|GLONASS-K No. 12 satellite
In December 2014, the second test version of the satellite in the GLONASS-K (14F143) series reached orbit successfully, even though years behind schedule. The spacecraft received an official designation Kosmos-2502.
A Soyuz-2-1b rocket with GLONASS-K No. 12 lifts off shortly after midnight on Dec. 1, 2014.
GLONASS-K No. 12 mission at a glance:
Representing the latest upgrade of the Russian GLONASS satellite navigation system, GLONASS-K No. 12 was the second spacecraft in the GLONASS-K series. Both satellites were intended primarily for flight tests, paving the way to the eventual replacement of operational GLONASS-M satellites with GLONASS-K birds.
A Soyuz-2-1b/Fregat rocket lifted off from Pad No. 4 at Site 43 in Plesetsk as scheduled on Dec. 1, 2014, at 00:52:26 Moscow Time (4:52 p.m. EST on Nov. 30). Following a standard launch scenario for GLONASS missions, the Fregat upper stage performed three engine firings successfully delivering the satellite into its operational orbit around 19,100 kilometers above the Earth's surface.
The separation of the satellite from the upper stage took place as scheduled at 04:25 Moscow Time on December 1 (8:25 p.m. EST on November 30), according to a Russian military spokesman quoted by the official Russian media.
Within the GLONASS constellation, GLONASS-K No. 12 received designation No. 702. The spacecraft was intended for the Orbital Plane No. 2, Position No. 9 within the network. According to ISS Reshetnev officials, the satellite would undergo testing for a period of six months before joining the operational system.
A long-delayed mission
Originally, scheduled to go into orbit at the end of 2011, soon after the launch of the first satellite, the second GLONASS-K had to be postponed to address the problems found in a timing device onboard its predecessor, the official ITAR-TASS and Interfax news agencies reported.
As of the second half of 2011, the launch of the second GLONASS-K satellite was promised in February 2012, as electrical tests of the spacecraft were completed at ISS Reshetnev. However by the end of the year, the head of ISS Reshetnev said that the mission was now expected in the middle of 2012. By March 2012, the launch was expected in the third quarter of 2012. By August 2012, the launch was scheduled for Nov. 14, 2012.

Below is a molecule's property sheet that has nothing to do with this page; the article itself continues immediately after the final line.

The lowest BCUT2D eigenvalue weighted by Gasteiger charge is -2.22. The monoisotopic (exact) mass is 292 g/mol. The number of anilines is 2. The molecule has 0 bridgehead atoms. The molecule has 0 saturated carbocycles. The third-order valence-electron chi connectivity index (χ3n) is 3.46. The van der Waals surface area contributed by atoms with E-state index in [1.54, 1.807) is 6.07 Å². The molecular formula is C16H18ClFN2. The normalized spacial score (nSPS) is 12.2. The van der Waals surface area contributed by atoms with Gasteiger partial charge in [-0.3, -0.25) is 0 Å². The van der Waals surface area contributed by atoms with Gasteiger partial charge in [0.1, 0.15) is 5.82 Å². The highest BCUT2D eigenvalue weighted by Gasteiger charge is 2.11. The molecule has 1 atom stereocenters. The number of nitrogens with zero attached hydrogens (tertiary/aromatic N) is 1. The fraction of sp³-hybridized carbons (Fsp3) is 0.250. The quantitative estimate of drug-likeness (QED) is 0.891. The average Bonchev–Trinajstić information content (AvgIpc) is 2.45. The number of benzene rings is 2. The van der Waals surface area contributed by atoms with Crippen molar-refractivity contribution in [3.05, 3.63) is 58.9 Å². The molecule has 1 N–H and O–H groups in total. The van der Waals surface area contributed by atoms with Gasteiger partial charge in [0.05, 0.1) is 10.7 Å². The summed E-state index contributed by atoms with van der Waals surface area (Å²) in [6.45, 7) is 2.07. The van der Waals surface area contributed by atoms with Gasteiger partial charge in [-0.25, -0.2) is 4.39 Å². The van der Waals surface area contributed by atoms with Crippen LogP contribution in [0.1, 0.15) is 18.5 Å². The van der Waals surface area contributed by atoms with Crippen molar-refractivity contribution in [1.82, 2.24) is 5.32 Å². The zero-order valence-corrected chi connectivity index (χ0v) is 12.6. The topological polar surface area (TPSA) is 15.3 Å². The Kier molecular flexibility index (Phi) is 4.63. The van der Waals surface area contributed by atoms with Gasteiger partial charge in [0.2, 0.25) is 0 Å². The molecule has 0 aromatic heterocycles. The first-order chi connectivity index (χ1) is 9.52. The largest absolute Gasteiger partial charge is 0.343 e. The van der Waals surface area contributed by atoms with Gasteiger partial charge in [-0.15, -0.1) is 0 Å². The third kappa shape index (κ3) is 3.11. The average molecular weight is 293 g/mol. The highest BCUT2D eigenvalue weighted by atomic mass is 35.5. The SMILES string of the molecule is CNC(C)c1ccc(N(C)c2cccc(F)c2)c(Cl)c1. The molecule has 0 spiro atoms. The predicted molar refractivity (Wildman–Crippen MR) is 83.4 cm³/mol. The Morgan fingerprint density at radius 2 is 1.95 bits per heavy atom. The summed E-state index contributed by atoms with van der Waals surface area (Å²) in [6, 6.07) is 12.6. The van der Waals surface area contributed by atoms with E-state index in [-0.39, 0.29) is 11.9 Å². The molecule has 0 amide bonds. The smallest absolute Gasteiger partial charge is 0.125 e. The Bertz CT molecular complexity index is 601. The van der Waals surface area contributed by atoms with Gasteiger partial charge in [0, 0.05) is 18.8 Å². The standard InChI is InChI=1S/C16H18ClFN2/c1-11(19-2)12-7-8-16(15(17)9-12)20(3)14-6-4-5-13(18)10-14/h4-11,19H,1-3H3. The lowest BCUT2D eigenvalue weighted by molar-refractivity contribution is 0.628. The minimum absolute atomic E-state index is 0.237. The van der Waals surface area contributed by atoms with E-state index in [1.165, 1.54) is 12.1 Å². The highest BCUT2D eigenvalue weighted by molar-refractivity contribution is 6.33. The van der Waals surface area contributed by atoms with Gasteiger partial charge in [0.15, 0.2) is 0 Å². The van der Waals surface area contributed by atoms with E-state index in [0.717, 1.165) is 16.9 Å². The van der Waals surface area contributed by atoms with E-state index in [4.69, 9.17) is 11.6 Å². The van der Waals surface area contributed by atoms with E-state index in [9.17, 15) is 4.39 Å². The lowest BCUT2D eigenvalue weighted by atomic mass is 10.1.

In the fall of 2012, ISS Reshetnev announced that the delivery of the satellite to Plesetsk was expected on Dec. 3, 2012, when the launch was scheduled for the end of December 2012, however by the end of November, reports surfaced that the launch would have to be postponed to 2013 due to problems with the Fregat upper stage discovered during tests in Plesetsk. According to the Izvestiya daily, the propellant control cables onboard the stage were misplaced among other problems. A reliable industry source said that one the flight control modules with multiple failures in mechanical switches would be replaced.
At the begging of 2013, the launch was scheduled for March 1, but within month, the mission reportedly disappeared for the flight manifest. Only by the August 2013, the spacecraft re-emerged now scheduled for October 2014! At the beginning of September, the Interfax reported that the launch was postponed at least until December 2. At the beginning of November 2014, ISS Reshetnev confirmed that the spacecraft had been delivered to the launch site.
The payload section was integrated with the launch vehicle on November 27, 2014, and a day later the launch vehicle was rolled out to the launch pad.
A Soyuz-2-1b rocket with GLONASS-K No. 12 satellite on Nov. 30, 2014, few hours before launch.
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GLONASS-K1 No. 12 satellite during pre-launch processing. Credit: ISS Reshetnev
A Soyuz-2-1b rocket with GLONASS-K No. 12 satellite during installation on the launch pad on Nov. 28, 2014. Click to enlarge. Credit: Russian Ministry of Defense